So Joseph also went up from the town of Nazareth in Galilee to Judea, to Bethlehem the town of David, because he belonged to the house and line of David. Luke 2 v 4

Bethlehem was like any other town in the hills of Judea. Yet, it was the birthplace of the greatest king of Israel, David, and one thousand years later, the Messiah. How does such honour come to the ordinary? Were the people of this town particularly worthy? Was there some great strategic advantage to where it lay? Were the people of Bethlehem politically savvy, having a long history of producing great leaders?

Not at all. The little town of Bethlehem was in the shadow of great Jerusalem just six miles to the north. Even the meaning of Bethlehem, “house of bread,” is unremarkable. But hundreds of years before the birth of Jesus, the prophet Micah predicted the destiny of an unremarkable, small place: “But you, Bethlehem Ephrathah, though you are small among the clans of Judah, out of you will come for me one who will be ruler over Israel, whose origins are from of old, from ancient times” (Micah 5:2).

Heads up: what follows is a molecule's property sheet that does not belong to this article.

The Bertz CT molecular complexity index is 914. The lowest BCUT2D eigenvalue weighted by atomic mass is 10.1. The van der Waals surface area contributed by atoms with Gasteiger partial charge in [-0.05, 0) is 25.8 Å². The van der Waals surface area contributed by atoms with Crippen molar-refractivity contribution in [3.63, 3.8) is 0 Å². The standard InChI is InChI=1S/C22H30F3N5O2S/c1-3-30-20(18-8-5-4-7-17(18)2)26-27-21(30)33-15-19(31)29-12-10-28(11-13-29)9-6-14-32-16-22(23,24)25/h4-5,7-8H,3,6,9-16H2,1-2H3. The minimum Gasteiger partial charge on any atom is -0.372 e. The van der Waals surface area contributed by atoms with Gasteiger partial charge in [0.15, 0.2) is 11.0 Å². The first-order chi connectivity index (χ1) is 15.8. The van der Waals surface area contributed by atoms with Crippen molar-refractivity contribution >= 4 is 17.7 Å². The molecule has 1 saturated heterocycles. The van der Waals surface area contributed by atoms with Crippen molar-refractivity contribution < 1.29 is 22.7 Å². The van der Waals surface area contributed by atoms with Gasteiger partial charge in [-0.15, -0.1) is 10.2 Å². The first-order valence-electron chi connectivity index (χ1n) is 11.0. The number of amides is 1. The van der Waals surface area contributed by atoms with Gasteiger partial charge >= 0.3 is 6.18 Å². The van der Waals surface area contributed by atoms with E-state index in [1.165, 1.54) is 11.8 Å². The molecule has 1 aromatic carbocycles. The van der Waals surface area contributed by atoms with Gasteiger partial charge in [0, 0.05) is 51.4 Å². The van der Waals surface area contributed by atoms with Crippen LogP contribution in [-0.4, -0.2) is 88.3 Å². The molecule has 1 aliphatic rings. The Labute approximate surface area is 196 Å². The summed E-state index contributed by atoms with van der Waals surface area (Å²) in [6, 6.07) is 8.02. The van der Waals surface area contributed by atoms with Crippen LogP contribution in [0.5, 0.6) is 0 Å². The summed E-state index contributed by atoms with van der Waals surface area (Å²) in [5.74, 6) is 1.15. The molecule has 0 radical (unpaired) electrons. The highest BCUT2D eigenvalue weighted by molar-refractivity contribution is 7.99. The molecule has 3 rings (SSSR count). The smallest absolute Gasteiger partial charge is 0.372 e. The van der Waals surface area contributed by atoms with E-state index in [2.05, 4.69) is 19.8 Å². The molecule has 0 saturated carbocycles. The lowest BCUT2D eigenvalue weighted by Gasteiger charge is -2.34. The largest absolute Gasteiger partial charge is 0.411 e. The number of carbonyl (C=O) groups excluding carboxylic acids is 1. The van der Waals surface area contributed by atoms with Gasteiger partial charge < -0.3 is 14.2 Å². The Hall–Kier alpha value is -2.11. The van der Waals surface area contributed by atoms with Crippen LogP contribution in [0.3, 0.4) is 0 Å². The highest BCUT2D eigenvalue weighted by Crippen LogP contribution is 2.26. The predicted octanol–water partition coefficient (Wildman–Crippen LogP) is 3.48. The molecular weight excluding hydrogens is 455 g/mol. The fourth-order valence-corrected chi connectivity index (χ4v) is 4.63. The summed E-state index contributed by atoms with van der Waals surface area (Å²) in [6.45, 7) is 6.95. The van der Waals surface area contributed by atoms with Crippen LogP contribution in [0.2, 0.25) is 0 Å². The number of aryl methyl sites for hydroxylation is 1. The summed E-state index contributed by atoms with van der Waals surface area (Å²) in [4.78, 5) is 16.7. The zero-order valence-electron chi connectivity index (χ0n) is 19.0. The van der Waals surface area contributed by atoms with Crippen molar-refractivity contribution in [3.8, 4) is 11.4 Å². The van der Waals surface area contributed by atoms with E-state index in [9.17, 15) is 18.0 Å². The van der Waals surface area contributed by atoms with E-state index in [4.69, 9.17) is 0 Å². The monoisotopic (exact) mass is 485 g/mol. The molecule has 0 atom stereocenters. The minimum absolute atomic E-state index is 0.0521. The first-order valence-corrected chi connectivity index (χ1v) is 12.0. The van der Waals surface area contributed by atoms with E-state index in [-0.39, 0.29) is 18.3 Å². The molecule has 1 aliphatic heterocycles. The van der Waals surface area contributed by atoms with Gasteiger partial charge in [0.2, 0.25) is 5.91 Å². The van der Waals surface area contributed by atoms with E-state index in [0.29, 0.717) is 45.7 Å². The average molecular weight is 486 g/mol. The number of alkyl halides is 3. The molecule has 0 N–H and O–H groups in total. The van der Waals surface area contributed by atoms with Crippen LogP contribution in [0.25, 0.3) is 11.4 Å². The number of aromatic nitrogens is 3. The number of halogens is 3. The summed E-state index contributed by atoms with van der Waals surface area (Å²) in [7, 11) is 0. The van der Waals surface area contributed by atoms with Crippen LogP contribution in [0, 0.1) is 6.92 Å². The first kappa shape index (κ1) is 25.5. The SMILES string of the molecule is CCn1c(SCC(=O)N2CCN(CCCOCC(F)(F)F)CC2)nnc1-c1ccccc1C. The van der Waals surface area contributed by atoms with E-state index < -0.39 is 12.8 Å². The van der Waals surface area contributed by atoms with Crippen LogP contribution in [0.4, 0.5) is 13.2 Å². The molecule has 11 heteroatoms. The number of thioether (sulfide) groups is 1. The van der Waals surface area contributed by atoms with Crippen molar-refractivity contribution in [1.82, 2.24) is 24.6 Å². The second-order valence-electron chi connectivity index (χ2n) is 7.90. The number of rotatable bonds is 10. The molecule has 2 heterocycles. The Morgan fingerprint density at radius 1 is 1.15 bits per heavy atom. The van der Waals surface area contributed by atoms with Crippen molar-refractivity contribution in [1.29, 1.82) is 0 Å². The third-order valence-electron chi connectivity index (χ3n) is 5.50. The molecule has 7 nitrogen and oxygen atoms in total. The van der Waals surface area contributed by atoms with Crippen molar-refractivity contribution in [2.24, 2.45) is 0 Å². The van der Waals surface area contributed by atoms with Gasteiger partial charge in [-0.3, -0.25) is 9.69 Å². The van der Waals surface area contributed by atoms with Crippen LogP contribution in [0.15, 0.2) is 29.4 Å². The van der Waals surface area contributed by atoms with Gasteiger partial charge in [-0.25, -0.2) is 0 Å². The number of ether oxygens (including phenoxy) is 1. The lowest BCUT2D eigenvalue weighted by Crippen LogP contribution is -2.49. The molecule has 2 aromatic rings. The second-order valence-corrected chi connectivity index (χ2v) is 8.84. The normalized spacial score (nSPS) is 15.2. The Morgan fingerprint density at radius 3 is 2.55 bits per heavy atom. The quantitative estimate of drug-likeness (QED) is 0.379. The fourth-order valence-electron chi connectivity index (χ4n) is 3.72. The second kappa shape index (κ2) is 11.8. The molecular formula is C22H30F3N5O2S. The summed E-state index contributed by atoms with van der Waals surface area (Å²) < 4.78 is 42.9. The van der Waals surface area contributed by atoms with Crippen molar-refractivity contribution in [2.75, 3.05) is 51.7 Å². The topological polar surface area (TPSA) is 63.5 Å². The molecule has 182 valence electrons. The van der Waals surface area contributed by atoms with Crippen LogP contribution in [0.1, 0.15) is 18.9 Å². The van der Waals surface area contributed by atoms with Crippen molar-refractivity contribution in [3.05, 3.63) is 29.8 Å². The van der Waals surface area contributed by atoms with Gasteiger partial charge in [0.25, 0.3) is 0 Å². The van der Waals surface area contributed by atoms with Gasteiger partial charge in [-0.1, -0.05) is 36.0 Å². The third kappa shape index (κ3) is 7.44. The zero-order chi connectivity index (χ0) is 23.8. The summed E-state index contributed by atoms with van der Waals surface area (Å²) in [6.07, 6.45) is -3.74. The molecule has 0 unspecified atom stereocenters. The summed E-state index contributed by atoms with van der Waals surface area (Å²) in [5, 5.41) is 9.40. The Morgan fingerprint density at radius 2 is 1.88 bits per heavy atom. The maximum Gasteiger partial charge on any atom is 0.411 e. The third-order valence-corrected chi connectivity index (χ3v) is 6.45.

On an ordinary day, while men plied their trades and women baked bread and children played in the streets, a traveling couple from Nazareth arrived looking for a room. They received no special treatment. No one offered them a room. Ordinary people were having an ordinary response to an ordinary looking couple. Honour comes to the ordinary because of God’s choice, whether it is God’s choice to use a town, or a nation, or even a single man or woman, boy or girl. So if this is shaping up to be an ordinary day for you—be prepared. That’s the stage on which the acts of God are played.

Dear God, it so easy for us to assume that nothing exciting will happen with the ordinary. Help us this Christmas to see the amazing things you do when you choose to use the ordinary.